During the Indiana Pacers’ busy offseason, the signing of Glenn Robinson III was both one of their last and quietest transactions.
The second-year forward went unsigned for most of the summer following an unexceptional rookie year, when he split his time between two of the league’s losingest franchises, the Minnesota Timberwolves and the Philadelphia 76ers, neither of whom decided the young player fit their rebuilding plans.
With Indiana undergoing a serious strategic transformation and an end-of-roster reconstruction to go with it, the Pacers were looking for players who could suit their sleek new plans and unafraid to take on prospects. With a big wingspan, big hops, but an underdeveloped skill set, Robinson potentially fit both descriptions, and team president Larry Bird was apparently already a big fan of his, so the team inked Robinson to a three-year contract.
So far during the preason, Robinson played much better than the average offseason afterthought. He’s scored double digits in each of the team’s four games and shot the ball well at 54 percent from three and 55 percent overall. Coach Frank Vogel even gave Robinson a starting spot last week when injuries kept out George Hill and Chase Budinger against the Orlando Magic. So far, he’s made a very good impression.
It’s still the preseason, though, so there’s a long way to go before GR3 permanently takes a spot in Vogel’s rotation. Unlike in recent seasons, the Pacers are as deep on the wing as they’ve been in a long time, and between the shooting-guard, small-forward and power-forward positions, there are six guys expected to see time at one or more of those spots: Monta Ellis, Rodney Stuckey, C.J. Miles, Chase Budinger, Paul George and Jordan Hill. With only 144 minutes per game available at those spots, there’s barely enough to go around in that group.
It certainly doesn’t leave a ton of room for Robinson, and he’ll be in direct competition with Solomon Hill, Indiana’s 2013 first-round pick, for whatever minutes remain on the wing. Hill regressed since the beginning of last season despite being leading the team in minutes, and he looked historically bad playing in this year’s Orlando Summer League despite approaching his third season in the league. It’s still too early to write Hill off entirely, but other than his above-average defense, he brings very little to the table.
Robinson is similarly sized, more athletic and costs less than Hill’s first-round price tag. All of those factors, especially the latter, will be weighing in GR3’s favor as the pair compete for the chance to be “next up” in the wing rotation. While he still has a ways to go in order to match Hill’s activity level on the defensive end, Robinson has shot the three-pointer well enough during preseason that he’ll make it hard not to choose him over the hapless Hill, even if he can just keep up a league-average clip from deep.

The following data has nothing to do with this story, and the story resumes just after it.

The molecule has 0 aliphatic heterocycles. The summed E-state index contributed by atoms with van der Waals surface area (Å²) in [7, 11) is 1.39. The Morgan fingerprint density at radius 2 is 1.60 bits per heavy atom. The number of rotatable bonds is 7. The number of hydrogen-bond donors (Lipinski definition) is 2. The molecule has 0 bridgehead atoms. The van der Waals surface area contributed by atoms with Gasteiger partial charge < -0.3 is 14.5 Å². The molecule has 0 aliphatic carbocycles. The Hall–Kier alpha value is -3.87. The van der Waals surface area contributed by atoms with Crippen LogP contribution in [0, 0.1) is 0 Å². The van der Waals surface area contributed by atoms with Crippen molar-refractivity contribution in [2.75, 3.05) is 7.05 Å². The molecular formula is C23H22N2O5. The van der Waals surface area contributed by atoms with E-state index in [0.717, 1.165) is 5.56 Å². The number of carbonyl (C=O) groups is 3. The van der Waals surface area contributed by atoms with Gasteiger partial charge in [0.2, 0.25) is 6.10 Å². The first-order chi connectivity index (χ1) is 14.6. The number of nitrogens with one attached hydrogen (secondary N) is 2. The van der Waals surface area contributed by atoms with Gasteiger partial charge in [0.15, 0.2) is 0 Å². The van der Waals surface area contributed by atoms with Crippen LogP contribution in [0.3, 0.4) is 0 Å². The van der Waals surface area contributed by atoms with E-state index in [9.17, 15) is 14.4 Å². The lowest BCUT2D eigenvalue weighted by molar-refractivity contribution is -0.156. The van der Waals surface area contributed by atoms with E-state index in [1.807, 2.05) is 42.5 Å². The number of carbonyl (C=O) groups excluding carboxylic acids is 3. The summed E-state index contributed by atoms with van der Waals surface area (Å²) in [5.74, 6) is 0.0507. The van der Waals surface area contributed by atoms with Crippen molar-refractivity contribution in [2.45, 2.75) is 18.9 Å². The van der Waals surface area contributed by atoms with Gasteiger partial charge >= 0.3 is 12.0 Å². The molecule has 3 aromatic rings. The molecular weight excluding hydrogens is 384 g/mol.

This is an important developmental showdown for the Pacers, who will be relying heavily on George, Miles and Budinger as its main big wings. So far during the preseason, George and Miles have mixed and matched who guards opposing 4s on defense so as to maximize George’s skill on that end as well as minimize the impact on his body.
However, sharing the load means it’s going to take a toll on all three players, and while George is returning from his infamous leg injury, neither Miles nor Budinger have recently been pictures of health either. Should any of them get hurt, Indiana’s going to need another versatile wing to step in as a rotation cog, someone who can handle both the diverse intellectual and physical challenges of maintaining fluid responsibilities between two positions.
The safe money is on Hill to be the next man up for now, but he doesn’t have a ton going for him, and based on Robinson’s play so far, it seems like he’ll definitely have opportunities to fill that role instead. Vogel has already committed to giving rookies Myles Turner and Joe Young consistent minutes in the rotation –– perhaps GR3 could eventually be regarded similarly, if not the same.
While he’s already proven to have more upside, he’s still raw, so he must prove that he can be steady and dependable in that role. Considering certain future strain that the Pacers’ new style will take on its wings, as well as their injury history, that bench spot could be a key point of depth for Indiana this season.
If Robinson could fill that gap –– be it this season or even in the next couple –– it’d be one of those late-summer signing coups whose value far outweighs both the cost and the fanfare of the initial transaction.